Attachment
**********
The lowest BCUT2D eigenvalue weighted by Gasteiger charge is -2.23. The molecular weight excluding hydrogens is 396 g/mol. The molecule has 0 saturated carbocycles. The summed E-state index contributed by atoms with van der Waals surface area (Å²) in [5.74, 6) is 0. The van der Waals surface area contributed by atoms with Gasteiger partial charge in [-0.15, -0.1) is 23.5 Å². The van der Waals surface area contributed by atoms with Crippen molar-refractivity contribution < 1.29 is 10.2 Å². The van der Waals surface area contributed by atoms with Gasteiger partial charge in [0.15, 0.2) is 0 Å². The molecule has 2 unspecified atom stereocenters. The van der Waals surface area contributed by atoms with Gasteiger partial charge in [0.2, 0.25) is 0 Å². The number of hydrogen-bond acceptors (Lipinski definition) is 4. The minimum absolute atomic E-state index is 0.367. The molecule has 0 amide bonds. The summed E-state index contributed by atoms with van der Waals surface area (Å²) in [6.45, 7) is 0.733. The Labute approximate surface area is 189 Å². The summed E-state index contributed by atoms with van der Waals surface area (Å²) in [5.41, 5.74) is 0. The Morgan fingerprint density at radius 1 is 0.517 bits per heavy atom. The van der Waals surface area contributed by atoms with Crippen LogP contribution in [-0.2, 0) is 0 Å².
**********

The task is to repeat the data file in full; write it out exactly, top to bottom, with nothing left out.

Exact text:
The lowest BCUT2D eigenvalue weighted by Gasteiger charge is -2.23. The molecular weight excluding hydrogens is 396 g/mol. The molecule has 0 saturated carbocycles. The summed E-state index contributed by atoms with van der Waals surface area (Å²) in [5.74, 6) is 0. The van der Waals surface area contributed by atoms with Gasteiger partial charge in [-0.15, -0.1) is 23.5 Å². The van der Waals surface area contributed by atoms with Crippen molar-refractivity contribution < 1.29 is 10.2 Å². The van der Waals surface area contributed by atoms with Gasteiger partial charge in [0.15, 0.2) is 0 Å². The molecule has 2 unspecified atom stereocenters. The van der Waals surface area contributed by atoms with Gasteiger partial charge in [0.2, 0.25) is 0 Å². The number of hydrogen-bond acceptors (Lipinski definition) is 4. The minimum absolute atomic E-state index is 0.367. The molecule has 0 amide bonds. The summed E-state index contributed by atoms with van der Waals surface area (Å²) in [6.45, 7) is 0.733. The Labute approximate surface area is 189 Å². The summed E-state index contributed by atoms with van der Waals surface area (Å²) in [5.41, 5.74) is 0. The Morgan fingerprint density at radius 1 is 0.517 bits per heavy atom. The van der Waals surface area contributed by atoms with Crippen LogP contribution in [-0.2, 0) is 0 Å².